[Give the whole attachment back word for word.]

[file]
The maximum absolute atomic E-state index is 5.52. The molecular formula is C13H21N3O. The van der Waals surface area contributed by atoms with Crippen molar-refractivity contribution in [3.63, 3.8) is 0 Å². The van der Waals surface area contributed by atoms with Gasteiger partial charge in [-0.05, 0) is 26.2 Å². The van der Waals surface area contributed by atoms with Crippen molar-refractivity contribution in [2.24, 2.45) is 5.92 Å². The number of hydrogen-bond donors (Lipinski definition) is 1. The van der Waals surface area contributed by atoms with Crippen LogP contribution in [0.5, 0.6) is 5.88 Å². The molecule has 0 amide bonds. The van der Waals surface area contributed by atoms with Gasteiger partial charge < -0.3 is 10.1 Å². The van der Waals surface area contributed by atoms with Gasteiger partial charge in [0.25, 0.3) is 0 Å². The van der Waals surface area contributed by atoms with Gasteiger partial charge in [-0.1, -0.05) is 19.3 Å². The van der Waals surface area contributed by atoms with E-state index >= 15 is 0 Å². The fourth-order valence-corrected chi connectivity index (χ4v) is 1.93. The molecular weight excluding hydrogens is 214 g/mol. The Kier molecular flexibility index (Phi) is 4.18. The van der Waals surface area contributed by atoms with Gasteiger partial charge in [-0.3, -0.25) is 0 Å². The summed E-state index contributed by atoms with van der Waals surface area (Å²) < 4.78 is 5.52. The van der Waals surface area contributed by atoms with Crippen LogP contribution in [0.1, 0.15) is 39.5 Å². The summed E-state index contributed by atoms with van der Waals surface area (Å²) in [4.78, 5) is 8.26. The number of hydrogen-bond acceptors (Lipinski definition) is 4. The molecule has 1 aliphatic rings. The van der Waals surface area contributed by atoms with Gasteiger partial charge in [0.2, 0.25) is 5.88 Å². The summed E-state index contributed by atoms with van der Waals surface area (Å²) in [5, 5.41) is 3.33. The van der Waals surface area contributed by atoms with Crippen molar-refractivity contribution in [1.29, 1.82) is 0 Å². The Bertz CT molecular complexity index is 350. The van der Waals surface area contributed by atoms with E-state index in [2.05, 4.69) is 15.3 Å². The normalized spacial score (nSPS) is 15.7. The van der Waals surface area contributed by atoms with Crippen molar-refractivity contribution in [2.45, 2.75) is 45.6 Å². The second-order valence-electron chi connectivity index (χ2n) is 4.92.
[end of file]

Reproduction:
The maximum absolute atomic E-state index is 5.52. The molecular formula is C13H21N3O. The van der Waals surface area contributed by atoms with Crippen molar-refractivity contribution in [3.63, 3.8) is 0 Å². The van der Waals surface area contributed by atoms with Gasteiger partial charge in [-0.05, 0) is 26.2 Å². The van der Waals surface area contributed by atoms with Crippen molar-refractivity contribution in [2.24, 2.45) is 5.92 Å². The number of hydrogen-bond donors (Lipinski definition) is 1. The van der Waals surface area contributed by atoms with Crippen LogP contribution in [0.5, 0.6) is 5.88 Å². The molecule has 0 amide bonds. The van der Waals surface area contributed by atoms with Gasteiger partial charge < -0.3 is 10.1 Å². The van der Waals surface area contributed by atoms with Gasteiger partial charge in [0.25, 0.3) is 0 Å². The van der Waals surface area contributed by atoms with Gasteiger partial charge in [-0.1, -0.05) is 19.3 Å². The van der Waals surface area contributed by atoms with E-state index >= 15 is 0 Å². The fourth-order valence-corrected chi connectivity index (χ4v) is 1.93. The molecular weight excluding hydrogens is 214 g/mol. The Kier molecular flexibility index (Phi) is 4.18. The van der Waals surface area contributed by atoms with Gasteiger partial charge in [-0.3, -0.25) is 0 Å². The summed E-state index contributed by atoms with van der Waals surface area (Å²) < 4.78 is 5.52. The van der Waals surface area contributed by atoms with Crippen LogP contribution in [0.1, 0.15) is 39.5 Å². The summed E-state index contributed by atoms with van der Waals surface area (Å²) in [4.78, 5) is 8.26. The number of hydrogen-bond acceptors (Lipinski definition) is 4. The molecule has 1 aliphatic rings. The van der Waals surface area contributed by atoms with Gasteiger partial charge in [0.2, 0.25) is 5.88 Å². The summed E-state index contributed by atoms with van der Waals surface area (Å²) in [5, 5.41) is 3.33. The van der Waals surface area contributed by atoms with Crippen molar-refractivity contribution in [1.29, 1.82) is 0 Å². The Bertz CT molecular complexity index is 350. The van der Waals surface area contributed by atoms with E-state index in [2.05, 4.69) is 15.3 Å². The normalized spacial score (nSPS) is 15.7. The van der Waals surface area contributed by atoms with Crippen molar-refractivity contribution in [2.45, 2.75) is 45.6 Å². The second-order valence-electron chi connectivity index (χ2n) is 4.92.